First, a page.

Here There and Everywhere

Expat wanderer

The Kuwait Left Turn

I actually first came across the first left turn in Saudi Arabia, and would watch in horrified fascination at the stoplights. Saudi Arabian driving was the worst I have seen, ever, anywhere in the world, but the driving has some inner logic if you are there long enough to get used to it. (I had thought I would hate not driving, but in Saudi Arabia, I was happy not to drive.)

In Saudi Arabia, there was no respect for lanes at all. At a junction there might be four legal lanes; one marked for people turning left, one for people turning right, and two for going straight ahead, but when the light turned red, there would be six or seven or eight cars lined up, all squeezed together, almost door to door. If there is a space, a car will fill it.

And maybe four or five of those cars would turn left, but not necessarily the four cars closest to the left. One might be in the far right turn lane, but going left. Yes, there were accidents, but not so often as you would think.

In Kuwait, they have refined the right-turn-lane-left-turn down to an art. I’ve gotten so used to it I hardly notice it any more, and that is why I am blogging about it now, so I will have it down before it falls of the screen.

Here is how it works. The guy in the far right lane realizes he needs to turn left. First move – he turns the wheels left and inches forward. Second step – this is optional – he gets the attention of the guy to his left and indicates he needs to go left. This is done with a combination of desperate looking eyes and a hand motion. Third step – he continues inching forward. Last step – just as the light is about to change/is changing he shoots out into the intersection, across four lanes of traffic, making his left turn.

There’s no honking. People are used to it.

That the lane second to the left also often goes left, although it is marked to go straight ahead, is a given.

It happens so often, we take it for granted.

The second variation on a left turn is that in Kuwait there are long stretches between stoplights or roundabouts, but there are conveniently marked areas where you can make a u-turn. There are left turn lanes that make it easy. But often, there are people who don’t want to get in line, or maybe realize too late that this is where they need to turn. No problem. They just get right up next to you and start edging their way in. It can be really scary when that someone is a big cement truck, or a bus full of workers.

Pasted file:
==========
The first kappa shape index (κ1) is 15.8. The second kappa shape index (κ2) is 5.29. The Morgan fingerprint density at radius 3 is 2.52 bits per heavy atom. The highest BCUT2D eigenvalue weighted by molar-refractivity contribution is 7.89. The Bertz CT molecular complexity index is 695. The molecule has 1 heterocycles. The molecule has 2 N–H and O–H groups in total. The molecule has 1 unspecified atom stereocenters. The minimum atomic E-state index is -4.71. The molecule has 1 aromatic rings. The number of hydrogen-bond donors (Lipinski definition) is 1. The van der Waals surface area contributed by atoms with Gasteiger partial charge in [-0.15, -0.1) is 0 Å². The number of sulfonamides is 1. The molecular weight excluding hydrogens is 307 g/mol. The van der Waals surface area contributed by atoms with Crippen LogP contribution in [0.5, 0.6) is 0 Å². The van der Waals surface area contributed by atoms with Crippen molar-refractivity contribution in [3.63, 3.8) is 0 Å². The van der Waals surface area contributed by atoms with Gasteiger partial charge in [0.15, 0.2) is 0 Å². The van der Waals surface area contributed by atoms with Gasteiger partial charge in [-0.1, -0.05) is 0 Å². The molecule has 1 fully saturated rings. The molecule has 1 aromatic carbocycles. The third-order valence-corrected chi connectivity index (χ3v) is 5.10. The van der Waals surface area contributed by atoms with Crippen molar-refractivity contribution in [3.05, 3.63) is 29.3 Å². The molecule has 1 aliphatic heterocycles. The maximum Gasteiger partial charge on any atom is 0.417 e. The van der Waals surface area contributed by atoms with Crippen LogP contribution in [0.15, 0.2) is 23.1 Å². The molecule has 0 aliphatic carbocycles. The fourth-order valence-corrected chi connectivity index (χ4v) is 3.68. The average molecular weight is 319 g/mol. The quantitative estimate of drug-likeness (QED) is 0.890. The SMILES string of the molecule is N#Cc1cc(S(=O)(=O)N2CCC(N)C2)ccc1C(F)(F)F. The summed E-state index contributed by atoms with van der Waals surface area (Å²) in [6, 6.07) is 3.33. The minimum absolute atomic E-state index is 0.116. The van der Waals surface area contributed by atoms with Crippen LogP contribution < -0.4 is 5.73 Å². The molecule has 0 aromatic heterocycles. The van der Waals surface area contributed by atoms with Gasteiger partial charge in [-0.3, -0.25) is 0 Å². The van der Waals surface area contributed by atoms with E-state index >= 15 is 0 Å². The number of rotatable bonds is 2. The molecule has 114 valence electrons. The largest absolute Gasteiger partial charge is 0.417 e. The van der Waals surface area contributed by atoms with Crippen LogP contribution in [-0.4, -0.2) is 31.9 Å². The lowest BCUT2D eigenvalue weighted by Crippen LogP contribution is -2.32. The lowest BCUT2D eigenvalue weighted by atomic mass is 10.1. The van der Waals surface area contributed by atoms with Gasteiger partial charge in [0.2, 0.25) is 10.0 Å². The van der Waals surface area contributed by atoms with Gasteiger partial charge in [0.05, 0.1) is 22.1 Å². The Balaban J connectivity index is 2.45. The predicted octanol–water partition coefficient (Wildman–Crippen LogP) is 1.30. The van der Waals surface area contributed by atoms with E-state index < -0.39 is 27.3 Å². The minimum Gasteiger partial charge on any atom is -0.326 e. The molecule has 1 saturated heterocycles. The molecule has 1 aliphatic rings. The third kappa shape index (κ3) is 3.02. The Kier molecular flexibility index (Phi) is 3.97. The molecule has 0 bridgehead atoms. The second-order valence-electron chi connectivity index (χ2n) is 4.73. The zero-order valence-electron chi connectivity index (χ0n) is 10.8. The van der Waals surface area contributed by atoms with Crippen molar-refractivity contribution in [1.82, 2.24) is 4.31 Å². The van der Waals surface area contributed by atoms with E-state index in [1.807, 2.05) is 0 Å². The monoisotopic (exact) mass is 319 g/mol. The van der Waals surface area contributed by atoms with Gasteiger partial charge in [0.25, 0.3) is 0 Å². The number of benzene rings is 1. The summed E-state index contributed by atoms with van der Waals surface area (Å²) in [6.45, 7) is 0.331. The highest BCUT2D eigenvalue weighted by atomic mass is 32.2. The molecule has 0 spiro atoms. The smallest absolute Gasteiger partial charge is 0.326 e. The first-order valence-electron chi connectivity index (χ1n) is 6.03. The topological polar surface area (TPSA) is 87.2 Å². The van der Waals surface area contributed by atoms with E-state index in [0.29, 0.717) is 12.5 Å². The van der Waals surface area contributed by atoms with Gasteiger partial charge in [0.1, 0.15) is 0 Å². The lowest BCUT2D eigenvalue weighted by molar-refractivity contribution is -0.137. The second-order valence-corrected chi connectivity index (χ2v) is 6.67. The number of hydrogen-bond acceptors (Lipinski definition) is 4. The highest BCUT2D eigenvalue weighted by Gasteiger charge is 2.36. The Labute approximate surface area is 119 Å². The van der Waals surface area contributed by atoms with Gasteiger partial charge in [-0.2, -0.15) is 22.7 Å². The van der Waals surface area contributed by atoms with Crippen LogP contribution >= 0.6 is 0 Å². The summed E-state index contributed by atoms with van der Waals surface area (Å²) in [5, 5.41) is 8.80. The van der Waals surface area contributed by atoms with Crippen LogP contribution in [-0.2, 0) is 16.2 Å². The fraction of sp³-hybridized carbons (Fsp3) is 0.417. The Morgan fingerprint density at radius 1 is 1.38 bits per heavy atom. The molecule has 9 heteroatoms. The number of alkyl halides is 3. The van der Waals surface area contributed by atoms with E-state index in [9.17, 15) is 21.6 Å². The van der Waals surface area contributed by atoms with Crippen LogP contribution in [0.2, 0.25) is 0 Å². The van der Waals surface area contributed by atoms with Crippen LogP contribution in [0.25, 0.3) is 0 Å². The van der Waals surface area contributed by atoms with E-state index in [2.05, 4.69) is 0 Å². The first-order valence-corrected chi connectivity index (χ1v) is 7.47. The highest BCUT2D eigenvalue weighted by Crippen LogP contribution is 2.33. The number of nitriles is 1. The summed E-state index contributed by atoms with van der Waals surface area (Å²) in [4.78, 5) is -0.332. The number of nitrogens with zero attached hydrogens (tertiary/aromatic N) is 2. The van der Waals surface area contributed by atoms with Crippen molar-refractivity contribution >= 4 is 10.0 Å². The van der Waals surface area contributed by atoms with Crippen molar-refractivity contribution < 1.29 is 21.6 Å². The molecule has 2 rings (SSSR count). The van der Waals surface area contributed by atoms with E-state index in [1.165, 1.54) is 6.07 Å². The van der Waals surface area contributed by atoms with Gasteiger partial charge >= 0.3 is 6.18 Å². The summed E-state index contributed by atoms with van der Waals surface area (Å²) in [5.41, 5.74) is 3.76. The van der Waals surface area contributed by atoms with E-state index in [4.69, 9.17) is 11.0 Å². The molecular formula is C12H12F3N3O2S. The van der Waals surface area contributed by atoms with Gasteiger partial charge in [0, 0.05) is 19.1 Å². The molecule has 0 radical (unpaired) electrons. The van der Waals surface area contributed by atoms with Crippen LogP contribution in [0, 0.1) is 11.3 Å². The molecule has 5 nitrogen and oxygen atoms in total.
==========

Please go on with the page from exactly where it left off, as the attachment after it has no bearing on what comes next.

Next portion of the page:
Sometimes there can be two or three cars making that left turn at the same time. You would think it would be a disaster, and somehow, it all seems to work.

All this is . . . . very creative, refusing to be limited to what the law says is permissible. The problem becomes switching tracks when you go back to a country where the laws are less flexible.

April 20, 2007 Posted by | Adventure, Blogging, Community, Cross Cultural, ExPat Life, Kuwait, Living Conditions, Middle East, Saudi Arabia, Social Issues, Travel | 7 Comments

Adventures in Driving: Kuwait

I found this great road, 303, that goes all the way from Mishref to Fehaheel. It is a little slower than 30 (Fehaheel Expressway) or 40, with more stop lights, but I like it because it is like a European boulevard, several lanes in each direction, divided with a barrier, and it has a lot of public art – cool and interesting sabilles (the places put up for the people passing by to drink water) and all kinds of models of ships. It’s a nice drive.

(i am discovering that there are several of these roads in Kuwait; you just have to find them. If you always take the same route, you can miss some amazing sights.)

I was stopped by police checks twice, whipping out my freshly legal driver’s licence. At the second stop, every vehicle was stopped – except for the ATV with two boys on it that got on who got on somewhere in the south and went all the way to Mishref. The first I saw them was when they went whizzing by me at the second police check.

00303.jpg

That’s them, over to the right, by the sign, with another car behind them. It wasn’t easy to get their photo because they were really hauling. Their little ATV was going faster than any of the cars on the road, and they didn’t bother stopping for red lights, or police checks.

I didn’t think those things had that much power. But I am also wondering why, when the police saw them, they didn’t stop the boys? These kids had no business being on a highway, no licenses, no helmuts, no protective clothing, on a vehicle going as fast as an average car. And they weren’t that easy to see – it was dusk. To their credit, they stayed in the right lane, and they did look both ways before going through the red lights.

I was amazed at how fast that little thing went.

April 20, 2007 Posted by | Adventure, Community, Cross Cultural, ExPat Life, Family Issues, Kuwait, Living Conditions, Lumix, Photos | 6 Comments